Term 2 – Week 4 – Organic Certification


Burn Cottage Vineyard – biodynamic

This week we learnt about going through the organic certification process. There are a few different ways to go about it. Either through Bio-grow, Asure Quality or Demeter. The first two are organic certification only, Demeter is for biodynamic properties. Biodynamic is a different philosophy from organic but even more strict on inputs.

The organic certification process takes 3 years to complete. There are audits each year to ensure all criteria are being met – these carry on for the whole time a property is registered as organic.

We went to Burn Cottage Vineyard in Cromwell (I’ve had their Moonlight Race Pinot Noir before and it’s really nice) which is run bio-dynamically. They make their own compost from organic materials, have their own livestock on adjacent fields, use under-vine weeders for weed control, metal poles as opposed to tanalised wood, have other crops and areas planted with different species and use many other practices that make up the biodynamic system. They feel that all these things make a real contribution to the health of the vineyard and in turn the quality of the wine.

Some parts of biodynamics don’t make sense to me, but organic practices certainly do. It seems to me that if managed properly crops can be just as good as conventional growing, better for consumers, better for workers on the property and far better for the environment. I guess the only negatives are that it takes more planning and time to execute so more labour costs, i.e. hand weeding vs. spraying with herbicide.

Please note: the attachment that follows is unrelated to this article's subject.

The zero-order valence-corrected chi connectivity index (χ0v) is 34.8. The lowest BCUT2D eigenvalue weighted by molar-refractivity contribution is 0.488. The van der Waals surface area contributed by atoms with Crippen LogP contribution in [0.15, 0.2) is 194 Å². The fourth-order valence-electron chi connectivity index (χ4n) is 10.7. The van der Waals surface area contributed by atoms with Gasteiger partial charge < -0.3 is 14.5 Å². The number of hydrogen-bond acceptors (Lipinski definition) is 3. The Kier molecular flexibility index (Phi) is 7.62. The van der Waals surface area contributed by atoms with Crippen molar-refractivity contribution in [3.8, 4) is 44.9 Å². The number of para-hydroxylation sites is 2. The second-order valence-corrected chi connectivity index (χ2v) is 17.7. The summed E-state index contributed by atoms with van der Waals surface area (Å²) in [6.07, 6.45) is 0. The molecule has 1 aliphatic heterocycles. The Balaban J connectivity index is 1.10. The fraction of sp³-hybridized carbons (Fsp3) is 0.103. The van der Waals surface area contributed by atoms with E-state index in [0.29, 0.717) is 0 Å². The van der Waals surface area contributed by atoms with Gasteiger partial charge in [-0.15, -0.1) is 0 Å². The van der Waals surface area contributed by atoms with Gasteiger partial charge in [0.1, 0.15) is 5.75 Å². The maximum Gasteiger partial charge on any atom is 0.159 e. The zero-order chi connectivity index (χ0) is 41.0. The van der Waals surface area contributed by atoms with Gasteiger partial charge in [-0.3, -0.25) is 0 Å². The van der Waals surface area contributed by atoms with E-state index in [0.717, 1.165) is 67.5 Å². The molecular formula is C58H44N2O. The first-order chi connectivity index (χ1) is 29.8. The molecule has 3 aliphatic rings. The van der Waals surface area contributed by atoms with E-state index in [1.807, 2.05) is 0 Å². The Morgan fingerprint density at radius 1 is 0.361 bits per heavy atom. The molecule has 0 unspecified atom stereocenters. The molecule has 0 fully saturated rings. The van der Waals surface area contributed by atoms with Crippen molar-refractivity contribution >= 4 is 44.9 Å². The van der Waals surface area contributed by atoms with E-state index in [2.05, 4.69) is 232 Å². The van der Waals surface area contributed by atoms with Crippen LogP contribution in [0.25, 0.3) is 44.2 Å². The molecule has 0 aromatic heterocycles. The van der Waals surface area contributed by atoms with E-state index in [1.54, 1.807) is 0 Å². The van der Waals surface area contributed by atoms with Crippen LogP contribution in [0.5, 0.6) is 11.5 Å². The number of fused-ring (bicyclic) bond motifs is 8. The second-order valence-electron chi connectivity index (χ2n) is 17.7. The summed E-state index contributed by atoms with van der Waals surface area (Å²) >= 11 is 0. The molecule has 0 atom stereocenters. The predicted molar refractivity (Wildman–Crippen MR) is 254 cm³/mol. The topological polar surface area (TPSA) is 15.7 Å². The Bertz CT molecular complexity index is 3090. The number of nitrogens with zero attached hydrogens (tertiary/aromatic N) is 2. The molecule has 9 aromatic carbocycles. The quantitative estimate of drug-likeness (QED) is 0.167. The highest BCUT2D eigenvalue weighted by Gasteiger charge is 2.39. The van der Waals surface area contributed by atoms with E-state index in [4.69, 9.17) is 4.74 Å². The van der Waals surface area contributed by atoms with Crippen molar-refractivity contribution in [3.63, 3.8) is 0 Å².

April collecting wood from a cherry tree for grafting

We also started collecting some wood for grafting. The wood is dormant now so can be collected and stored until next spring when it will grafted onto rootstock. It is important to take dormant wood so that when you graft it onto active rootstock in spring the graft union will have time to form. Otherwise the union would not form (callus) quickly enough to supply water or nutrients to the scion. It takes about 7 – 10 days for this to happen.

The dormant scion wood gets wrapped up in soaking wet newspaper, put in a plastic bags and stored in a fridge or cool-store.


Propagation update – lots is happening in the potting shed and glasshouses. The Clematis marata seed I planted a few weeks ago has germinated and I have 3 seedlings! It doesn’t sound like much, but the seed was really old so I wasn’t sure if I would get anything.


Clematis marata seedling

The kowhai we sowed last November were ready to be re-potted into 10cm pots.


We also did some deciduous hardwood cuttings. I did Vitis ‘July Muscat’, a table grape. Hardwood cuttings are much longer than the other cuttings I have done (softwood, semi-softwood or herbaceous). They need all that energy stored in the stem. These are have gone into 10cm pots of wet perlite. You could leave them outside over winter but we’ve put these on the heat bed to get some roots going a bit more quickly.


Weather wise, it’s feeling a lot more wintry now. Lots of trees with no leaves and mornings switching between either crisp frost or heavy fog. Some vineyards have already started pruning.

Last week’s weather:



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